At some point, my parents of origin decided that they were okay with only one child.
It wasn't me.
(Content note: Mental illness, toxic families, restraints, and spoilers for season three of Steven Universe.)
Capitalists seem to resent the idea of poor people having free time. We are supposed to always be scrambling to meet their demands, whether by making ourselves more desirable to recruiters (sort of like how women are supposed to dress to meet male gaze) or by dropping everything to complete a project, relocate at their whim, or rush to the Black "Friday" sales while you're still full of Thanksgiving dinner. Here in the States, anyway.
I'm not above making deals with capitalists when they are favourable to me. I'm writing this in Microsoft Office OneNote. But I think I need to redefine "favourable" so that I'm not feeling frantic and scared that I haven't played by their rules well enough. Like I did this past weekend, when I was suddenly worried about scarcity for things that I'd never wanted to buy before then.
Sometimes it's unavoidable. To some extent, most of us have to play by their rules. And sometimes, the fear of scarcity makes a situation exciting, not desperate.
But so far, international capitalists have shown that no matter how well I play by their rules, how much I give up for them, or even how loyal I am to their "brands," they're willing to dropkick my tail in a heartbeat if someone gives them a better offer. This mercenary view of relationships is encouraged by things like corporate bylaws, articles of incorporation, cultural emphasis on short-term gain extracted through cleverness, and the simple fact that people who live so far removed from others' lives feel few or no qualms about screwing them over.
I think that it would be better for me, in the long run, to form relationships with individual people, and to prioritize that over serving the capitalists' whims whenever possible. Both because people who care deeply about my well-being will not let me die or go without things that I need, and because I personally feel more motivated to do my best work for people I know will treat me as a person.
It's incredibly demotivating to be reminded of how much power some people have over my life, who didn't do anything to deserve it and who want me to beg and jump through flaming hoops for them. But when I think about lives that I've touched, and the joy that my writing, creating, and simply existing seems to bring to some people, I feel like I'd do anything for them.
I think that it can be complicated to live life, as much as possible, away from capitalists' demands and rewards. But the latter are conspicuously absent for me these days, and they haven't let up with the former. So I think that if I'm going to stay sane and healthy, I need to ignore as many of their demands as possible, and find other ways to get the things that they claim they'll reward me with. Whether it's hardware, entertainment, or a sense of personal well-being.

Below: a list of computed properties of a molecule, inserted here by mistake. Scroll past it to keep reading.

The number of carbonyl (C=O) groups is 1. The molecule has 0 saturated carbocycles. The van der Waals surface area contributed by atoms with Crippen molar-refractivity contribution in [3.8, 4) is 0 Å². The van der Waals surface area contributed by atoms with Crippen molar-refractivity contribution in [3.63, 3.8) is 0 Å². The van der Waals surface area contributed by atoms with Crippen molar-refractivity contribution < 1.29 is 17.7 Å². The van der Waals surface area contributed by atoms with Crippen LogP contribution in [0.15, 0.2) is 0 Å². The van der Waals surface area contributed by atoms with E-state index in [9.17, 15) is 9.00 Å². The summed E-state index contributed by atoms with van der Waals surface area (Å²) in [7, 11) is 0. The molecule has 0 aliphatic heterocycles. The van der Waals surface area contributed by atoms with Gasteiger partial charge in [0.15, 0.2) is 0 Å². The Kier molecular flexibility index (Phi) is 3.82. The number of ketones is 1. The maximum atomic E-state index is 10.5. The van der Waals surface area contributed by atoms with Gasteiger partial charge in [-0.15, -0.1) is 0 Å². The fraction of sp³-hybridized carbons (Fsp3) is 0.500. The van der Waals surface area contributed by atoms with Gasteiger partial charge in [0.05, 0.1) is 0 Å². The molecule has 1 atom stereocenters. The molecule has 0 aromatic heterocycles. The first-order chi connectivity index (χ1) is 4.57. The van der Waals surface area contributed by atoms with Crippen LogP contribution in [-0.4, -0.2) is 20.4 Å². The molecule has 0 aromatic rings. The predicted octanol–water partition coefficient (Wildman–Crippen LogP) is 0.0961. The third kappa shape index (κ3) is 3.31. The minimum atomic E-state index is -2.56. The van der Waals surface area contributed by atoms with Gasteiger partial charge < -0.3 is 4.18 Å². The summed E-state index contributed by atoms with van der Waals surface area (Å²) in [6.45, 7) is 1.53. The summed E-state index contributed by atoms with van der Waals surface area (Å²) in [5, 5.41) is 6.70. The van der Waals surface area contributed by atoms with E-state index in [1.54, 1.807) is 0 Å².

Only a week in I knew I was in love with her, but it took me a few months to admit it. I was scared that I'd find out something bad about her. But it wasn't until we'd already been mates for maybe a year that she finally told me that she had a polyandry fetish. It took her like an hour of nervousness to finally admit it, and she was ashamed instantly; apologetic, and wishing she could take it back or make herself not feel that way.
I reacted like she'd come up to me with a guy on each shoulder, and told me that she won't be needing me anymore.
( Read more... )
We read this series of books called The Work and the Glory, historical fiction (emphasis on "fiction") about church history, and when it got to describing the polygamy part it's like the author knew the real story looked very bad to anyone who watched it. Because Joseph Smith did stuff like tell a 14-year-old girl that her parents' salvation depended on her sleeping with him, and when he got found out he told his wife in the name of God that she'd be "destroyed" if she didn't support him.
(That's section 132 of the Doctrine and Covenants BTW.)
So when the author wrote about it, he turned it into a tragedy. For reasons unknown, God had commanded that his servant Joseph Smith do this. And the Prophet didn't want to, but after he'd refused several times God sent an angel with a flaming sword to kill him if he didn't do it, just like in Smith's account. Somehow this was all connected with the doctrine of eternal marriage, in the author's telling of the story, which was a retcon to appeal to modern Mormon sensibilities and teachings.
I admit, I had a crisis of faith while I was reading it. I finally decided the author was right; if Joseph Smith really was a prophet of God, and this really was God's true church, then this had to have been how things played out. Because this is how good people react to the idea of sleeping around and claiming so many partners: They're scared and they don't want to do it.
( Read more... )